The 2023 FIFA Women’s World Cup, hosted in Australia and New Zealand, is capturing the attention of the world, its global viewing figures are reaching all-time highs. That’s reason enough for every woman to cheer even if you know nothing about football. Because the Women’s World Cup is an underdog story. It is a beacon in a tale of female empowerment, of overcoming discrimination, and of inspiring women and girls everywhere.
In 1921 the Football Association of England banned women from playing football. It was deemed ‘unsuitable for females’ and ‘should not be encouraged.’ It was shocking enough at the time, but the perceived reason behind it is even worse. The decision to ban it was triggered by a 1920 women’s match in Liverpool which attracted 53,000 spectators. Concerned by the attention that the women players were getting, men worried that they might find themselves competing with them for professional sponsorship.
It took an astonishing 50 years for that ban to be lifted when the first National Cup for Women was held in England in 1971. Since then, women’s soccer has grown exponentially. Millions of women and girls now play soccer worldwide. Globally there are 176 national teams, 32 of which will be competing in the Women’s World Cup.
But women are still playing catch up. They have yet to achieve equality in football in terms of equal pay, equal opportunity, access to facilities, sponsorship, coaching, encouragement. The highest paid female soccer player in history is the former United States Women’s National Team (USWNT) star Carli Lloyd. Her annual salary was estimated to be $518,000 (US), while Lionel Messi, the top paid men’s player in the world, is estimated to receive over $3 million. (US). There are still considerably fewer professional women’s football clubs than men’s globally.
To achieve more, we still need more role models and more interest in the sport, but this year’s World Cup will go a long way in helping. Over 1.12 billion viewers watched the 2019 FIFA Women’s World Cup (only the 7th Women’s World Cup ever!) This year, over 2 billion viewers are expected. In Australia alone, 4.88 million viewers broke the Severn Network’s records as they tuned in to watch the Matilda’s (Australia’s national women’s team) beat Ireland. In the US, the National Women’s Soccer League (NWSL) broke viewership records by 300% in the 2021 season. And the English Women’s Super League has registered a whopping 729% attendance growth between 2017 and 2022.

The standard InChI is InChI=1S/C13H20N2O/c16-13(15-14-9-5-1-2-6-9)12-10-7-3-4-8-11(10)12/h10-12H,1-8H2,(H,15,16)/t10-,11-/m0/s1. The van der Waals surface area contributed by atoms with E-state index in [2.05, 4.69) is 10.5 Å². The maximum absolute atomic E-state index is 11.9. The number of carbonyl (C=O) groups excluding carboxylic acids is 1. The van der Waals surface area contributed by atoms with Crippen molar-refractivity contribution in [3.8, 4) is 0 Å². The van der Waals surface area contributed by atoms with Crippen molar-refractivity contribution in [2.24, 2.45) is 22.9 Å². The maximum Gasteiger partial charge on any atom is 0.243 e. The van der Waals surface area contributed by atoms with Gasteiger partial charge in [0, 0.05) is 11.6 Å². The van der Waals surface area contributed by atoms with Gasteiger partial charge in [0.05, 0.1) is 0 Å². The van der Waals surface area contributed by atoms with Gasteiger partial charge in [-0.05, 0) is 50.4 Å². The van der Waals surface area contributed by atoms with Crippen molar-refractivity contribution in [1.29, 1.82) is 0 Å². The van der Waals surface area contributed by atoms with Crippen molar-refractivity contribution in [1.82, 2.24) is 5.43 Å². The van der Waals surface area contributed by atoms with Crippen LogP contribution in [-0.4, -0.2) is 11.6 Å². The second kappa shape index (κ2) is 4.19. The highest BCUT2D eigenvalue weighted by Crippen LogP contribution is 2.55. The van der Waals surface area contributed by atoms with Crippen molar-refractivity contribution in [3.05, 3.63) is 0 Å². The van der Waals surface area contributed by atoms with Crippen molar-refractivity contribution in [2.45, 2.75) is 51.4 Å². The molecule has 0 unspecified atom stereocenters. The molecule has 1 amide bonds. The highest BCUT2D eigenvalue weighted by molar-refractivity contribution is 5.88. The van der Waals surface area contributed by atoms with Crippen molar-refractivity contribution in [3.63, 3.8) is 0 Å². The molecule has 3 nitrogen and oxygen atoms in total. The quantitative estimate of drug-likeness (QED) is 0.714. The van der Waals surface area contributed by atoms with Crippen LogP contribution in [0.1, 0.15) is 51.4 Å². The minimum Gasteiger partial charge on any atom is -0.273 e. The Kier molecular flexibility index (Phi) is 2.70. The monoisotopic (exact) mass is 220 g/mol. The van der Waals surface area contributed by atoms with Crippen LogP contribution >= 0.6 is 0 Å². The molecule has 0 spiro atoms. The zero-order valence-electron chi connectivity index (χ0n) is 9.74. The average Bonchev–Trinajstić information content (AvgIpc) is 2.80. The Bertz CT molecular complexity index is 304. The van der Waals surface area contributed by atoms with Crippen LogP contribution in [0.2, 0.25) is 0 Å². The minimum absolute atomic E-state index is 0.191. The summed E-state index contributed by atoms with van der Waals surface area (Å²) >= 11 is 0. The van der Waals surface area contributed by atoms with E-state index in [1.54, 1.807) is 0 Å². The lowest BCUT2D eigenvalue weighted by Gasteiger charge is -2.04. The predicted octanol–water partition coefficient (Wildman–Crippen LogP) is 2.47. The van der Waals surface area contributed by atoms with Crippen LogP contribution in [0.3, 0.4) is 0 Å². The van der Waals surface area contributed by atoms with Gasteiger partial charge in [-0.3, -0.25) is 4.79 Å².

“Women’s sportspeople have had to overcome a lot more most of the time and those are the stories that bring you in,” says Leah Williamson, Captain of the England national team, better known as The Lionesses, who won the EUFA Women’s Euro in 2022, (and who unfortunately will not be playing in the World Cup due to an injury). “As I’ve gotten older, I’ve realized that’s probably our greatest strength, in terms of coming through adversity to reach where we want to go and having influence on people….I think society has changed and women’s sport has reaped the benefits from it. Women’s sport pushes those social norms as well and it’s this thing of ‘we’re here and we’re not going anywhere.’
Australian Captain Sam Kerr is equally aware of that. In 2019 she became the first Australian woman to score a World Cup hattrick and is Australia’s all-time leading international scorer. “The part that I love most about what I’m doing is that young girls growing up have a dream to do what I’m doing,” she says.
FIFA Fan Festival™ Opening Dates:
Thursday 20 July– Thursday 3 August
Saturday 5 – Sunday 8 August
Friday 11 – Saturday 12 August
Tuesday 15 – Wednesday 16 August
Saturday 19 August – Sunday 20 August
Opening hours will vary daily
For more details on the FIFA Fan Festival™ and to check out the full programme, head to https://www.visitmelbourne.com/features/fifa-wwc-2023/fifa-fan-festivalor visit fifa.com